TOEFL iBT Pronunciation: Avoiding Irregular Word Stress Shifts with Compound Adverbs, Two Word Verbs, Two-Syllable Nouns and Verbs, Verbs with Prefixes, and Abbreviations and Symbols

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To continue to improve your pronunciation of word stress, you will need to become familiar with word stress patterns of various word combinations. For example, how would you pronounce the following words: downwind, watch over, underestimate, USA, and autistic? What about conduct when used as a verb or when it is used as a noun? Would you place the primary stress in the same part of the word in both parts of speech? These are additional issues that I will focus on in my Online TOEFL Course.

Having appropriate word stress can benefit your TOEFL iBT test-taking experience three ways. First, having appropriate word stress improves your intelligibility. Second, avoiding word stress shifts ensures that your speech does not distract listeners from what you are saying. Finally, competently using word stress makes you natural-sounding. Of course, human raters, impressed by your clear, non-distracting, and natural-sounding speech, will be pleased to give you high scores on TOEFL iBT speaking.

Unfortunately, word stress poses great challenges for learners, so much so that TOEFL iBT human raters are specifically trained to pay close attention to your proficiency or lack thereof in this area. Due to inexperience with English or interference from a first language, you may be unsure what to do, for example, when two adverbs combine to form one word: northwest. Is the stress placed on the first or second word? In other cases, in words such as go through and put down, would you place stress on the first or second word?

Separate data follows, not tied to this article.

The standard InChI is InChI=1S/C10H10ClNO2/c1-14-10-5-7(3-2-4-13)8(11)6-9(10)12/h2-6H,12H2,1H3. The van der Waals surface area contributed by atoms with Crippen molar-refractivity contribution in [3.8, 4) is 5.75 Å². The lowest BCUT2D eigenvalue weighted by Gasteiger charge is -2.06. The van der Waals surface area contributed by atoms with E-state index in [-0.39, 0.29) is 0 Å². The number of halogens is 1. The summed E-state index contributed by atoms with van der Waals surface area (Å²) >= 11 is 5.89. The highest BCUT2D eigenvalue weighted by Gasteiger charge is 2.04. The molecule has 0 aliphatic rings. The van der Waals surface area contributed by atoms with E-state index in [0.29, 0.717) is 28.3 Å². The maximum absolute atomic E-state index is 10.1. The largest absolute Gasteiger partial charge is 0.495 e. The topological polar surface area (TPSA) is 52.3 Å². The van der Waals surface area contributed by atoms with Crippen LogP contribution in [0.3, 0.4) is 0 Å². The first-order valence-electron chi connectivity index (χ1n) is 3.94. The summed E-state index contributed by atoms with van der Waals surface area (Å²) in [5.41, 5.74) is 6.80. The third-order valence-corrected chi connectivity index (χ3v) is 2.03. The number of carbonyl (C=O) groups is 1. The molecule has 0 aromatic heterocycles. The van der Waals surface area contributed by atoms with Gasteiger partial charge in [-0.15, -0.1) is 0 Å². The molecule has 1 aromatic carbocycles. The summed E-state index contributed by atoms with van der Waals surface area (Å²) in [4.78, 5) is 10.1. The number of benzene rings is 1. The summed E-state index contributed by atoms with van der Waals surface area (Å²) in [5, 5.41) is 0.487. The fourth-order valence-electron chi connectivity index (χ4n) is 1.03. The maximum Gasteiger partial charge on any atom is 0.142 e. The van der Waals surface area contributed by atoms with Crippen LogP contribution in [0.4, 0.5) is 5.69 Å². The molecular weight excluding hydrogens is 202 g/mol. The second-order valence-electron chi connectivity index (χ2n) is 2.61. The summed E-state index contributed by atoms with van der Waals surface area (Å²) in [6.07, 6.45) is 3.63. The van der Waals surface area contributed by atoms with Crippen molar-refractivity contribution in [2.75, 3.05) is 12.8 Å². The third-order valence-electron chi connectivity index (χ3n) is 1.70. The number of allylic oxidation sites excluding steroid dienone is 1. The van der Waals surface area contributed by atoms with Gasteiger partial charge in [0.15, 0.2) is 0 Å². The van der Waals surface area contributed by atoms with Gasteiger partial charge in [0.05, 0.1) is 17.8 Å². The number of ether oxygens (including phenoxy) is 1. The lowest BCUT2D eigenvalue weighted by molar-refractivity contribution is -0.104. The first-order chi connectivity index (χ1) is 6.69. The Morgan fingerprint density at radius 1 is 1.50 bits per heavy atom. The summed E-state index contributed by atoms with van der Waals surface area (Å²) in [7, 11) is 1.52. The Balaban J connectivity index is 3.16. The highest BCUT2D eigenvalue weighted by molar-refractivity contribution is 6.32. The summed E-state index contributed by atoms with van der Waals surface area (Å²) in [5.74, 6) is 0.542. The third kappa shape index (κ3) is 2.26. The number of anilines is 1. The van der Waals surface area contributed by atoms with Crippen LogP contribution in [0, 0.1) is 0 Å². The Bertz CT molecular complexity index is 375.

Furthermore, if you hear reCORD, is it being used as a verb or noun? How about when someone says EXploit? Is it being used as a noun or a verb? Do you change your word stress when using nouns or verbs? There are even additional rules with word stress and verbs which have prefixes such as dehumidify, preview, and withdraw. In these examples, would you stress the prefix or the base? As you can see, there are numerous rules regarding word stress and certain word combinations, and it will take you time to get familiar with these rules.

Through my Online TOEFL Course,  you will learn word stress patterns of compound adverbs, two word verbs, two-syllable nouns and verbs, verbs with prefixes, and abbreviations and symbols. In addition, you will learn how to predict stress with suffixes and word endings: -ic, -ical, -ify, -ogy, -tion, -graphy, -ious, -ian, -ical, -ee, -eer, -ese, -esque, -ique, -ette, -et, -ate. For example, you will learn that when you see a word that ends with the ending -ee the stress is placed on the last syllable, i.e., referEE. The value of using word endings to predict stress in incalculable: by learning stress patterns of word endings, you will be able to predict word stress patterns of thousands of academic words. Now you may be thinking to yourself, “Heck, I can learn this naturally by speaking regularly with native speakers.” It is true that you can learn word stress naturally, but it may take you 5-10 years before you internalize all the rules that are explicitly taught in this course.

Therefore, my Online TOEFL Course can dramatically short-cut your path to near-native speaker proficiency by giving you intensive practice with word stress in the form of listening discrimination exercises of academic sentences and paragraphs. You needn’t wait 10 years before you can win your battle with word stress. Subscribe to my Online TOEFL Course and begin reducing your word stress shifts immediately.

For more information, go here:

Michael Buckhoff’s “7 Step System to Pass the TOEFL iBT Exam!”

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5 thoughts on “TOEFL iBT Pronunciation: Avoiding Irregular Word Stress Shifts with Compound Adverbs, Two Word Verbs, Two-Syllable Nouns and Verbs, Verbs with Prefixes, and Abbreviations and Symbols”

  1. Pingback: TOEFL iBT Pronunciation: A Case Study of 22 Non-Native Speakers - Better TOEFL Scores Blog

  2. Pingback: Better TOEFL® Scores » Blog Archive » A Question from TOEFLer, “What pronunciation lessons do you have?”

  3. Pingback: Better TOEFL® Scores » Blog Archive » Improve your TOEFL iBT Speaking and Pronunciation Today!

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